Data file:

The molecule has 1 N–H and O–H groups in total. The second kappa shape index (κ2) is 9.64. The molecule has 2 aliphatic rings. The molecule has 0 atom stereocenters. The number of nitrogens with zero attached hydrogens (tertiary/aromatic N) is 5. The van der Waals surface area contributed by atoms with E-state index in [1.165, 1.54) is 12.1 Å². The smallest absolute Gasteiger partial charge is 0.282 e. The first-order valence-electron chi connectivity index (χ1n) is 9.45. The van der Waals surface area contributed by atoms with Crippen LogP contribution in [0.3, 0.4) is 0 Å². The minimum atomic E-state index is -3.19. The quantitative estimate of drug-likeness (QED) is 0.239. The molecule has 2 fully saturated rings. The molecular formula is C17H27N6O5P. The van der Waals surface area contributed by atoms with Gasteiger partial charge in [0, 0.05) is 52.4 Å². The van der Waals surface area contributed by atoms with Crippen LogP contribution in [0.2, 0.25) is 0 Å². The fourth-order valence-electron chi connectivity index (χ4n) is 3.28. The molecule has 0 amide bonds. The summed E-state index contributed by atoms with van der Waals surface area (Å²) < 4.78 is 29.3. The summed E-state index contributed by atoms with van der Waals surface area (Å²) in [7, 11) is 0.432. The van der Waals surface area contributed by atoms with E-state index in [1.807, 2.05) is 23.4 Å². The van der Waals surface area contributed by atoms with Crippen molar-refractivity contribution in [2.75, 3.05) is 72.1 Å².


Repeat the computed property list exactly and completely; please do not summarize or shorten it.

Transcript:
The molecule has 1 N–H and O–H groups in total. The second kappa shape index (κ2) is 9.64. The molecule has 2 aliphatic rings. The molecule has 0 atom stereocenters. The number of nitrogens with zero attached hydrogens (tertiary/aromatic N) is 5. The van der Waals surface area contributed by atoms with E-state index in [1.165, 1.54) is 12.1 Å². The smallest absolute Gasteiger partial charge is 0.282 e. The first-order valence-electron chi connectivity index (χ1n) is 9.45. The van der Waals surface area contributed by atoms with Crippen LogP contribution in [0.3, 0.4) is 0 Å². The minimum atomic E-state index is -3.19. The quantitative estimate of drug-likeness (QED) is 0.239. The molecule has 2 fully saturated rings. The molecular formula is C17H27N6O5P. The van der Waals surface area contributed by atoms with Gasteiger partial charge in [0, 0.05) is 52.4 Å². The van der Waals surface area contributed by atoms with Crippen LogP contribution in [0.2, 0.25) is 0 Å². The fourth-order valence-electron chi connectivity index (χ4n) is 3.28. The molecule has 0 amide bonds. The summed E-state index contributed by atoms with van der Waals surface area (Å²) < 4.78 is 29.3. The summed E-state index contributed by atoms with van der Waals surface area (Å²) in [7, 11) is 0.432. The van der Waals surface area contributed by atoms with E-state index in [1.807, 2.05) is 23.4 Å². The van der Waals surface area contributed by atoms with Crippen molar-refractivity contribution in [2.75, 3.05) is 72.1 Å².